Diabetes is on the rise, and it isn’t just an American problem. Over the last 35 years, the number of people who suffer from Diabetes has quadrupled. In 1980, there were 108 million cases in comparison to the skyrocketing 422 million in 2014. This means that 1 in 11 people have Diabetes.

 

Income is one of the many factors taken into consideration for the report. China and Japan which are both low- to middle-income countries had a higher increases in the disease, 101 million in 2014. This is because treatment options are not readily available, unlike countries like the United States, which reported 62 million cases in 2014. India and Indonesia had a total of 96 million cases in 2014.

 

The report that WHO completed did not distinguish between type 1 or type 2 diabetes, but they were able to show that type 2 diabetes in adults was within the range of 85 percent to 95 percent of the cases.

The report that WHO completed did not distinguish between type 1 or type 2 diabetes, but they were able to show that type 2 diabetes in adults was within the range of 85 percent to 95 percent of the cases.

A World Health Organization (WHO) analysis, “Global report on Diabetes,” says:

  • – The number of people living with Diabetes and its prevalence are growing in all regions of the world.
  • – The epidemic of Diabetes has major health and socioeconomic impacts, especially in developing countries.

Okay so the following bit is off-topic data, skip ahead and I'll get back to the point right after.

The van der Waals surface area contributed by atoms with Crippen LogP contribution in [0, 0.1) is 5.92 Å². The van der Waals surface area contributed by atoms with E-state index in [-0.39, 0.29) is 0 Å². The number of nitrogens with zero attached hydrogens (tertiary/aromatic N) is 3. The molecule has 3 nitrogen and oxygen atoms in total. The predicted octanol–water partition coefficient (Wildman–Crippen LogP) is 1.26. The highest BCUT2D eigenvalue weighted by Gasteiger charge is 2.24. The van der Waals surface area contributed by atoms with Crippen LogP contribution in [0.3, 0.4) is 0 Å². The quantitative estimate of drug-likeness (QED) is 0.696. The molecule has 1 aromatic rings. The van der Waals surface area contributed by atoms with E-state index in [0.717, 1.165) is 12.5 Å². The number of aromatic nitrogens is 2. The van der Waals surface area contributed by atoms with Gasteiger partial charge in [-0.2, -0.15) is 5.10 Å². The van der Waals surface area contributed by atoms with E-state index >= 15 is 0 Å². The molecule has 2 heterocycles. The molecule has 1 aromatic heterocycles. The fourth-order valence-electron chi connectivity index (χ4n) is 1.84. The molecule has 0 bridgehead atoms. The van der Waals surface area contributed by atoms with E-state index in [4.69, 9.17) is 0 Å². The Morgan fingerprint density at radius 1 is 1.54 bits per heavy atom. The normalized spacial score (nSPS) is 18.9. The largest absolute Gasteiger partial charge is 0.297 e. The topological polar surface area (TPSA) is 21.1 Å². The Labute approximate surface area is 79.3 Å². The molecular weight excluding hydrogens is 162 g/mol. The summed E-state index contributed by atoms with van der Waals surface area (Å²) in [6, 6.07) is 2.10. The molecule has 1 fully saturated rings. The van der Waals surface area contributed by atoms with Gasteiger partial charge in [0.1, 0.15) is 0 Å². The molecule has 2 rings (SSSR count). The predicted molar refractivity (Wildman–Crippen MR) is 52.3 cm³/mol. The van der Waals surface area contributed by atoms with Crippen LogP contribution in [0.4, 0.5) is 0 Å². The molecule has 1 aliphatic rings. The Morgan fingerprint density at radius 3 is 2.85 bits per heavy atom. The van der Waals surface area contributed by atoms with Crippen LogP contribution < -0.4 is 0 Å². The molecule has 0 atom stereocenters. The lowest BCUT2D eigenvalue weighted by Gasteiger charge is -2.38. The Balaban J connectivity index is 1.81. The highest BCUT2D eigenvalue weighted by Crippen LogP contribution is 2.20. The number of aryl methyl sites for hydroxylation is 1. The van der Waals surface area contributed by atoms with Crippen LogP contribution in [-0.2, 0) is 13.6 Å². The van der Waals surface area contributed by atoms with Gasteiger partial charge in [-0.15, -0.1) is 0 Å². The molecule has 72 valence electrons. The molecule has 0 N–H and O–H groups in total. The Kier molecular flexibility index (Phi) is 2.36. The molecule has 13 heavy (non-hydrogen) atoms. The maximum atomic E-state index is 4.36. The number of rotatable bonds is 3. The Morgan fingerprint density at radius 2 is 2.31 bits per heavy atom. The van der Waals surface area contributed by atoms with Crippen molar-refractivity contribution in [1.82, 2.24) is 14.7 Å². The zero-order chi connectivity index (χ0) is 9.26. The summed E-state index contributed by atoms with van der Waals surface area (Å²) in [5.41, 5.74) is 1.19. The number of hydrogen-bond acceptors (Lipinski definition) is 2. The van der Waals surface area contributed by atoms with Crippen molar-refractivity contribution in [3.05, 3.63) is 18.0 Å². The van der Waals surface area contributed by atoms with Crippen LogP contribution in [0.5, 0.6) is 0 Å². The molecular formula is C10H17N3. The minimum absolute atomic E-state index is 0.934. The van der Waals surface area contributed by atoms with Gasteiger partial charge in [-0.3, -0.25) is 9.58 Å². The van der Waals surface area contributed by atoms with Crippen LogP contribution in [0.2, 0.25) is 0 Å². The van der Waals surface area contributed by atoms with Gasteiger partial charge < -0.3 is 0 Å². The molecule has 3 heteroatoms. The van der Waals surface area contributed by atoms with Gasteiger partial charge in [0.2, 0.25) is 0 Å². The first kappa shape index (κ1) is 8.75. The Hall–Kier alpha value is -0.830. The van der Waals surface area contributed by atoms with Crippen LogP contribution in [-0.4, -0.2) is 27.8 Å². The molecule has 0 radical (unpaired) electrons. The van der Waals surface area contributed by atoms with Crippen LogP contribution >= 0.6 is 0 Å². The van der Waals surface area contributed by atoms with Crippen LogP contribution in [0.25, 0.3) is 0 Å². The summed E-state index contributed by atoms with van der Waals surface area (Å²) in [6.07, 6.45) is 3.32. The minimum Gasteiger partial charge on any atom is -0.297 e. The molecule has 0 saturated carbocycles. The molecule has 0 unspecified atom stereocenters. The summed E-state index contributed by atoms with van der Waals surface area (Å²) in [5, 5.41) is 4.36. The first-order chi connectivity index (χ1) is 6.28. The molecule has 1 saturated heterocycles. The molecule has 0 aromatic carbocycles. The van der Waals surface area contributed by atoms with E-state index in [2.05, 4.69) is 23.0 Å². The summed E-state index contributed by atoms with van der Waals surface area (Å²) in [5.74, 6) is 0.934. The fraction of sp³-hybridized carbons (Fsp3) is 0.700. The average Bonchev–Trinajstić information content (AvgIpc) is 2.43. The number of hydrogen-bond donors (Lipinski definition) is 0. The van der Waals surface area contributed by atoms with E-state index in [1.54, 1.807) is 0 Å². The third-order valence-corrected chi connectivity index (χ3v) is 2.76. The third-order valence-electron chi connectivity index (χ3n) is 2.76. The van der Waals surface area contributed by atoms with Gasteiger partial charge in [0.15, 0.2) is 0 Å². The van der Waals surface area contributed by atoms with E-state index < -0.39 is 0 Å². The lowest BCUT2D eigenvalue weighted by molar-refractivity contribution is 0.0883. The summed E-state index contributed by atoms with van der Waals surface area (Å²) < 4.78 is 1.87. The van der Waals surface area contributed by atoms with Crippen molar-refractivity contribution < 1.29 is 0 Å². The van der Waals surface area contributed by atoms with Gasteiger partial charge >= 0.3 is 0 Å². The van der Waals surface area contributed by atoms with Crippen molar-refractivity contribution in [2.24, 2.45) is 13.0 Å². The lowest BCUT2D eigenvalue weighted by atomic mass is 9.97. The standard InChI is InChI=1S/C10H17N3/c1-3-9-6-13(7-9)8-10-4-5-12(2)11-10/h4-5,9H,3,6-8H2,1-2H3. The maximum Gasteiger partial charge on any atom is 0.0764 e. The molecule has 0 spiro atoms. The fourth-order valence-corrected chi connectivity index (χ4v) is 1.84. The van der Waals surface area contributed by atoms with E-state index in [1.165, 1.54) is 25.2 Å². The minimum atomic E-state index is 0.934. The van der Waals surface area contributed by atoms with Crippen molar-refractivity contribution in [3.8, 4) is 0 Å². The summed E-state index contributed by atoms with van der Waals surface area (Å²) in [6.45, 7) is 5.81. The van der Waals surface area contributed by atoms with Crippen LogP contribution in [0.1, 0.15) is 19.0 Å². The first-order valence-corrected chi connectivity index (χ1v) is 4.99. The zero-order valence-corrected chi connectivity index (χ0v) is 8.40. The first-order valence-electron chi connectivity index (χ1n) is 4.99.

• – In 2014, more than 1 in 3 adults aged over 18 years were overweight and more than 1 in 10 were obese.

 

On the topic, Professor Majid Ezzati says:

Rates of diabetes are rising quickly in China, India, and many other low and middle income countries, and if current trends continue, the probability of meeting the 2025 UN global target is virtually non-existent.

“Obesity is the most important risk factor for type 2 diabetes and our attempts to control rising rates of obesity have so far not proved successful. Identifying people who are at high risk of diabetes should be a particular priority since the onset can be prevented or delayed through lifestyle changes, diet or medication.”

There are two types of diabetes known to date. Type 1 Diabetes is when the pancreas doesn’t produce enough insulin for your body, and there isn’t a cure. Type 2 Diabetes is brought on by obesity and other lifestyle choices. The report that WHO completed did not distinguish between type 1 or type 2 diabetes, but they were able to show that type 2 diabetes in adults was within the range of 85 percent to 95 percent of the cases.

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In 2012, Diabetes was responsible for the deaths of 1.5 million. Then, for 2.2 million the following year. Diabetes isn’t slowing down. The WHO is encouraging people to change their lifestyles, pay more attention to the way we eat, exercise, and live. They are recommending at least 150 minutes a week of moderate physical activity in a week.

 

How do you improve your quality of life while struggling with Diabetes? Let’s talk here, or find me on Instagram @become_bright_within